Why I Relate to Tyler Glenn’s “Trash”

Yes, the controversial music video defaces sacred LDS symbols, but in doing so it brings to visceral life the nightmare journey of the apostate.

William Shunn
3 min readSep 23, 2022


This essay was written in 2016.

In a dim, eerily lit hallway, a young bearded man with a hip haircut scowls at a defaced painting of the LDS prophet Joseph Smith.
Tyler Glenn confronts Joseph Smith and his insane aesthetician posse in a still from “Trash.”

Watching Tyler Glenn’s video for his new solo single, “Trash,” the anger is palpable and inescapable. But it also brims with pain and grief.

“Trash” exploded across the online Mormon world last week, causing the faithful to recoil and apostates to jump up and down in a fever. Glenn is the lead singer of Provo’s Neon Trees. A lifelong member of the LDS Church, he made headlines two years ago by coming out as gay in the pages of Rolling Stone. He still believed, though — until six months ago, that is, when the church issued draconian new guidelines for the ecclesiastical treatment of children of same-sex couples.

Now comes “Trash,” a video in which Tyler Glenn drinks liquor from the bottle, spits on a defaced portrait of Joseph Smith, enacts all four of the secret handshakes from the temple endowment ceremony, draws a red X on his face, and ultimately crumples amidst a blizzard of printed pages possibly meant to represent Mormon scripture.

It’s hard to overstate how powerfully this video affects those of us who have also gone through the painful process of separating ourselves from the Mormon church. It’s also hard to overstate how powerfully it must affect faithful Mormons. “Trash” renders one of the most familiar images in LDS iconography, the portrait of Joseph Smith, into a gothic nightmare. Even a viewer like myself, separated from the church by more than two decades, can’t help feeling a stab of horror as Glenn viciously spits at the painting. This is the rankest blasphemy, a gut-punch to the deepest recesses of Mormon symbology. That gobbet of spit strikes the indoctrinated viewer like missile from hell.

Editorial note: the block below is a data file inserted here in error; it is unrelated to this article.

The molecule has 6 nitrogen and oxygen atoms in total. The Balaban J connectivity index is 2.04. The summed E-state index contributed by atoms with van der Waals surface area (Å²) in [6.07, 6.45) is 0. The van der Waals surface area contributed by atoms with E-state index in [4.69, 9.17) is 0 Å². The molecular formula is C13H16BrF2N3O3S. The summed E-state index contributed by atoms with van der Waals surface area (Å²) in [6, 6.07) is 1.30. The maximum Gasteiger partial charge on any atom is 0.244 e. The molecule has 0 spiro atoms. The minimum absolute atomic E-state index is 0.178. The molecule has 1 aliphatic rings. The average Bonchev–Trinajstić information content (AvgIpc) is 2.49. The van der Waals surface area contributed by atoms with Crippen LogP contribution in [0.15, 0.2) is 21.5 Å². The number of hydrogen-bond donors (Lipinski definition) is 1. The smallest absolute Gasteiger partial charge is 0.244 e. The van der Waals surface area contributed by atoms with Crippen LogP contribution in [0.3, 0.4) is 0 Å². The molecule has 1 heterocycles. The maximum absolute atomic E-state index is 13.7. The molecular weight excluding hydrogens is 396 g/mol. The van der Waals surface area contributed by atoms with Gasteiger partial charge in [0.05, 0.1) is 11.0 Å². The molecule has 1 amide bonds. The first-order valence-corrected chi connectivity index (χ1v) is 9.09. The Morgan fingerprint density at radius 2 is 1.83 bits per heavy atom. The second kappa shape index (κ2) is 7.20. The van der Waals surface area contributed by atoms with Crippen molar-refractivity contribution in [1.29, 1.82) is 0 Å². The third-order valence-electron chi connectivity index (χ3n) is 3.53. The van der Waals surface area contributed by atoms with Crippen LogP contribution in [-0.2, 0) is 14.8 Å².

What’s so thrilling about “Trash” is how it seizes us and drags us through the first stages of the apostate journey. Mormons in good standing may quake at the treatment Joseph receives, but to the apostate an angry repudiation of the building blocks of his or her identity is necessary for overcoming the…



William Shunn

Writer, poet and puzzle maker. Hugo and Nebula Award finalist. Author of The Accidental Terrorist: Confessions of a Reluctant Missionary. He/him/Bill.